The New Year's Ceremonies and Traditions
The origins of Noe-Rooz are unknown, but they go back several thousand years predating the Achaemenian Dynasty.
The ancient Iranians believed that mankind is the masterpiece of physical creation and the representative of the Creator in the entire universe. Also, that it is the manifestation of the Heavenly spirit or soul in a terrestrial body, which gives man a temporary presence on earth. The spirit or soul which is a gift from God is called "Far'vahar", who enters the body of the embryo in the womb of the mother instilling life. Therefore each living person possesses a part of the Divine Power in him/herself. While a person lives, Far'vahar protects the body and sees that the person is associated with goodness and good deeds. When a person dies, Far'vahar returns to its origin. However, it will not forget or cut its ties with its terrestial shell. Once a year Far'vahar descends upon the dwellings of descendants on 15th March and stays until 24th March, to check that their lives are happy, clean and virtuous. A month before Noe-Rooz the descendants of the deceased clean their homes thoroughly and obtain new garments and shoes, so that the Far'vahar of their departed can see that they are happy and prosperous. An important reason why the first month of the new year is called Far'vardeen is for the descent of the Far'vahars.
The other ancient symbolic representation of Noe-Rooz is based around the idea of the triumph of good over evil. According to the Shah-nama (The Book of Kings), the national Iranian epic by Ferdowsi, Noe-Rooz came into being during the reign of the mythical King Jamshid; when he defeated the evil demons (divs) seizing their treasures, becoming master of everything but the heavens and bringing prosperity to his people. To reach the heavens, Jamshid ordered a throne to be built with the jewels he had captured. He then sat on the throne and commanded the demons to lift him up into the sky. When the sun's rays hit the throne, the sky was illuminated with a multitude of colours. The people were amazed at the King's power and they showered him with even more jewels and treasures. This day of great celebration was named Noe-Rooz, and was recognised as the first day of the year.
The fight between the
lion and the bull as depicted on the
triangular sides of the great staircases of the Apadana, Persepolis.
The lion is a symbol for the "sun" and "strength", and the bull is a symbol for the "earth" and "affluence".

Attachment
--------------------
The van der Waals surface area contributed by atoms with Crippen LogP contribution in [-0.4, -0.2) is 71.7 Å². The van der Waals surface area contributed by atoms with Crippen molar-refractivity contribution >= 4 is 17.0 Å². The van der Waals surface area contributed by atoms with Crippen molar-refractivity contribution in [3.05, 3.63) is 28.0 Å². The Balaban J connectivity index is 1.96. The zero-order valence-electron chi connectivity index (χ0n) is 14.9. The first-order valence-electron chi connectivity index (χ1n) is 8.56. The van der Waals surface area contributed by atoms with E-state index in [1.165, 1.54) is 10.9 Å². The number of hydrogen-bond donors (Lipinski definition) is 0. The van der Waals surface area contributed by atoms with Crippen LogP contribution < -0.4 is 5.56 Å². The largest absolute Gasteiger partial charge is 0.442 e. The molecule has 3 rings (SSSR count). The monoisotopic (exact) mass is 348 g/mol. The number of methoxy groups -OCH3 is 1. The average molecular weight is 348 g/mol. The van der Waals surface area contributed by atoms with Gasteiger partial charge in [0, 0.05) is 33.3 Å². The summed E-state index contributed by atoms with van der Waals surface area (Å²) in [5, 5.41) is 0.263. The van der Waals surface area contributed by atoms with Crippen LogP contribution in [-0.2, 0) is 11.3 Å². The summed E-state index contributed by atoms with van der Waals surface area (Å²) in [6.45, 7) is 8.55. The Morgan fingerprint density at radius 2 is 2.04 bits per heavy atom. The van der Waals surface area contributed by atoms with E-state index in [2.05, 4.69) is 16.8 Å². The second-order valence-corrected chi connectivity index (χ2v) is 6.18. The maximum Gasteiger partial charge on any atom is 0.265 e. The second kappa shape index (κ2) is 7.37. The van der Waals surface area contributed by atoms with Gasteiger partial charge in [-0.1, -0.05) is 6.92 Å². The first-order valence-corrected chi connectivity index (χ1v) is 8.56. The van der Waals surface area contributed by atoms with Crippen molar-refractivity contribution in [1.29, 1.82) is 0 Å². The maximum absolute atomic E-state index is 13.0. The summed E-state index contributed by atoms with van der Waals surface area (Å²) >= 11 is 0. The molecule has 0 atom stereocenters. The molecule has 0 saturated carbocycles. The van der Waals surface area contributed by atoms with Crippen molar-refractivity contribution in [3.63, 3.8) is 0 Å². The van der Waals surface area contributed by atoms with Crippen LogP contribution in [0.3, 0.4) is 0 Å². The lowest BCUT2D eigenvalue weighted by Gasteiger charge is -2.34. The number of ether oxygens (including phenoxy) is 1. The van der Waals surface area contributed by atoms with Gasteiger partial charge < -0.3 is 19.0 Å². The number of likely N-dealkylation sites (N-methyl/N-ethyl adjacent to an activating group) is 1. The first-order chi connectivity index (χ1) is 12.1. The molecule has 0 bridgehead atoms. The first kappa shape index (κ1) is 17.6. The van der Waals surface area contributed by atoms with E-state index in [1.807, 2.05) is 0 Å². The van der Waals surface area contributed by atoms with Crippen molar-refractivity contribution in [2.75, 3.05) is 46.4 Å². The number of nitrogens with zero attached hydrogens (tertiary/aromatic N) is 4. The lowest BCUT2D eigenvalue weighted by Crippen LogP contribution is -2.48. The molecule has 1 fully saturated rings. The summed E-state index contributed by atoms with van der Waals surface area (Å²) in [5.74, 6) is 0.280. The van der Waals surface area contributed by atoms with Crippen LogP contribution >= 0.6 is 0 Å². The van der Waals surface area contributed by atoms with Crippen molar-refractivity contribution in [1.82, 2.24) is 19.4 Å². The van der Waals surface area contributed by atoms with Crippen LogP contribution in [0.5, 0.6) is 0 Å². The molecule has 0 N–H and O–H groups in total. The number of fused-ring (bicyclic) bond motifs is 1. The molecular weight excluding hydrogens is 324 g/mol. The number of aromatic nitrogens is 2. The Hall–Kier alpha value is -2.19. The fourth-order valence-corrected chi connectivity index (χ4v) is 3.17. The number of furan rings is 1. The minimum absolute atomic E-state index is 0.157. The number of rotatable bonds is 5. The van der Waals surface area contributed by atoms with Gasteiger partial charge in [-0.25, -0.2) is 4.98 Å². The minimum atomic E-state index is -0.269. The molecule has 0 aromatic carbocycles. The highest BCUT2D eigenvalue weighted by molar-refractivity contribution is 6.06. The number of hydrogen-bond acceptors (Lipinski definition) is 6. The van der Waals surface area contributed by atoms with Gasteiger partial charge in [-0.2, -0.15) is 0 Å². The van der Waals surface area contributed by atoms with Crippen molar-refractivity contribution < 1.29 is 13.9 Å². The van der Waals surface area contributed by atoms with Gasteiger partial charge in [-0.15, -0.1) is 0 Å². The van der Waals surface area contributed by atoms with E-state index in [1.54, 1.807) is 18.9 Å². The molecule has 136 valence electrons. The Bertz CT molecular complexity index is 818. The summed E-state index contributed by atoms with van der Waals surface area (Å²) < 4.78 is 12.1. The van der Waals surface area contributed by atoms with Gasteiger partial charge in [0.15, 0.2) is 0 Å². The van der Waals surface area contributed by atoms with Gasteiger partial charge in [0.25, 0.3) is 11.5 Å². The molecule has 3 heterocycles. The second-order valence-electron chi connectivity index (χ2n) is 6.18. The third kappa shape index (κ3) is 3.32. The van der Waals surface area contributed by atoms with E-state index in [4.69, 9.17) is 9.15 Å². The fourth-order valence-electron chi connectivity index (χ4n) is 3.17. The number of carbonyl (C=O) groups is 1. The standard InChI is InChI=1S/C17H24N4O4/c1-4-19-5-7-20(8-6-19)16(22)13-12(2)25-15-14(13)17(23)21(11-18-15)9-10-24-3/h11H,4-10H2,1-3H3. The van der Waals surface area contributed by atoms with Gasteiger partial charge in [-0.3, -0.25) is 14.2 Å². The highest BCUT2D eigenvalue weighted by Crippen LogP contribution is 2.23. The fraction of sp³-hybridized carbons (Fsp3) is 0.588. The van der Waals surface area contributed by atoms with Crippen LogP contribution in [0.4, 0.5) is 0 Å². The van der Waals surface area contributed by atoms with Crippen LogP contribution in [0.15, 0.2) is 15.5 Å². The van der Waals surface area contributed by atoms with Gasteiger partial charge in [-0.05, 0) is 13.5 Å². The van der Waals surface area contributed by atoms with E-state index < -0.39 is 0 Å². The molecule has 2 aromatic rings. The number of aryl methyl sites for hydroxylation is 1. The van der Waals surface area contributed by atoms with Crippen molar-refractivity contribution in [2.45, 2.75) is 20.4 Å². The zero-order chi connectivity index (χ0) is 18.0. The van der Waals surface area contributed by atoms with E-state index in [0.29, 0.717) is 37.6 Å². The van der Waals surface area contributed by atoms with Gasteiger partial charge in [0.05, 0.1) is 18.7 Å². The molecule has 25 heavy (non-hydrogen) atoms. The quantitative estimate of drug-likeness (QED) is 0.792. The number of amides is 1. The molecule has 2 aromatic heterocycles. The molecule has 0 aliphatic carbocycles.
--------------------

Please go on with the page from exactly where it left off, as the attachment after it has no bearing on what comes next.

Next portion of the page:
This image represents the return of the sun to the earth, at the time of Noe-Rooz.
Little is known about the Noe-Rooz ceremonies during the reign of the Achaemenian kings, as foreigners were not admitted to the celebrations before the time of Alaxander the Great. However, there is a wealth of information dating back to the Sassanid Dynasty (224-652 A.D.).
On the first day of Noe-Rooz, the Sassanid
king would wear new clothes made of silk, and sit alone upon his throne
in the receiving hall.
The army commanders and the senior members of government were then invited into the throne room to present the king with their good wishes. On behalf of all the well wishers, the magus would then recite the following soliloquy:
One of the staircases in Persepolis depecting a procession of Median dignitaries on their way to the festival of Noe-Rooz.
"... Live long with the spirit of glory. Drink from the chalice of Jamshid for wisdom. Stay green and young always as the myrtle. May you reign always straight as an arrow. May your blade stay keen against our foes. May your steed be strong and fast upon the enemy. May your treasury always be filled with gold and gems. May your pen serve the writ of justice ..."
The chief magus then handed the gifts one by one to the king while the nobles and senior knights witnessed the event.
In the days that followed the king attended to his people, pardoning prisoners, and giving presents and new clothing to the poor. During the final days of the celebrations, the governors (satraps) would present their gifts to the king, thus bringing an end to the festival of Noe-Rooz.
The feast of Noe-Rooz was also a favourite subject among the classic poets. Descriptions of the natural world during springtime were commonly used in their poetry. Although Fitzgerald may not be an accurate translator of the Rubáiyát of Omar Khayyám, he captures his spirit well:
"...Come fill the Cup, and in the Fire of Spring
The Winter Garment of Repentance fling:
The Bird of Time has but a little way
To fly - and Lo! the Bird is on the Wing..."
(From the Rubáiyát of Omar Khayyám)
In spite of a stormy history of civil wars and foreign occupations, the Iranians have managed to preserve the spirit and traditions of Noe-Rooz throughout the centuries, and continue to do so today, no matter where they reside.
1. Magus: A priest of ancient Persia
2. Novitiates: A novice within a religious group
( The Photographs on this page are by Henri Stierlin )
Copyright© 2004 K. Kianush, Art Arena